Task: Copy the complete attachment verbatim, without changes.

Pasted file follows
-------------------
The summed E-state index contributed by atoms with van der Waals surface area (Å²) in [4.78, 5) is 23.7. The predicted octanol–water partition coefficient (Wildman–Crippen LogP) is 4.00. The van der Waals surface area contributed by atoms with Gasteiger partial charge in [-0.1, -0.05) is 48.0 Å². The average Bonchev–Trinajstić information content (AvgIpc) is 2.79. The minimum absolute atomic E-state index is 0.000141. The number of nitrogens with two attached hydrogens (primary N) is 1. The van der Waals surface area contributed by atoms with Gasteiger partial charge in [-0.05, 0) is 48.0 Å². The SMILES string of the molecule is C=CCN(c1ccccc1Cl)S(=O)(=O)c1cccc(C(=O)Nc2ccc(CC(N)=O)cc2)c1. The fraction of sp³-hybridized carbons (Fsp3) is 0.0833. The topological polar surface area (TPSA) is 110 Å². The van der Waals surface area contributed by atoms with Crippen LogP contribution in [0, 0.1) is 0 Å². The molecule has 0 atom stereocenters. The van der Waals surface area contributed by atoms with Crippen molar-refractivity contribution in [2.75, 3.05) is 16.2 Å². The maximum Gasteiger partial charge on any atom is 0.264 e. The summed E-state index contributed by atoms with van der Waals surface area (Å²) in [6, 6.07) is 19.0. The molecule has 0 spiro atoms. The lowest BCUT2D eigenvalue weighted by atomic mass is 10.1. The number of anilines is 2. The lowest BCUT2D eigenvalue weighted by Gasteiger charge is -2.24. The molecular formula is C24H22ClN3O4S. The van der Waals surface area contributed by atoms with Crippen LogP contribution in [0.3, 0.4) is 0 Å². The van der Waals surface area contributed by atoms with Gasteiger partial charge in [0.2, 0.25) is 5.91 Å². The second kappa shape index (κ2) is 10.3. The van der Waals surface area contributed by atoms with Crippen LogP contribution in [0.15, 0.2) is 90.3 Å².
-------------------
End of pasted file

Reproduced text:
The summed E-state index contributed by atoms with van der Waals surface area (Å²) in [4.78, 5) is 23.7. The predicted octanol–water partition coefficient (Wildman–Crippen LogP) is 4.00. The van der Waals surface area contributed by atoms with Gasteiger partial charge in [-0.1, -0.05) is 48.0 Å². The average Bonchev–Trinajstić information content (AvgIpc) is 2.79. The minimum absolute atomic E-state index is 0.000141. The number of nitrogens with two attached hydrogens (primary N) is 1. The van der Waals surface area contributed by atoms with Gasteiger partial charge in [-0.05, 0) is 48.0 Å². The SMILES string of the molecule is C=CCN(c1ccccc1Cl)S(=O)(=O)c1cccc(C(=O)Nc2ccc(CC(N)=O)cc2)c1. The fraction of sp³-hybridized carbons (Fsp3) is 0.0833. The topological polar surface area (TPSA) is 110 Å². The van der Waals surface area contributed by atoms with Crippen LogP contribution in [0, 0.1) is 0 Å². The molecule has 0 atom stereocenters. The van der Waals surface area contributed by atoms with Crippen molar-refractivity contribution in [2.75, 3.05) is 16.2 Å². The maximum Gasteiger partial charge on any atom is 0.264 e. The summed E-state index contributed by atoms with van der Waals surface area (Å²) in [6, 6.07) is 19.0. The molecule has 0 spiro atoms. The lowest BCUT2D eigenvalue weighted by atomic mass is 10.1. The number of anilines is 2. The lowest BCUT2D eigenvalue weighted by Gasteiger charge is -2.24. The molecular formula is C24H22ClN3O4S. The van der Waals surface area contributed by atoms with Crippen LogP contribution in [0.3, 0.4) is 0 Å². The van der Waals surface area contributed by atoms with Gasteiger partial charge in [0.2, 0.25) is 5.91 Å². The second kappa shape index (κ2) is 10.3. The van der Waals surface area contributed by atoms with Crippen LogP contribution in [0.15, 0.2) is 90.3 Å².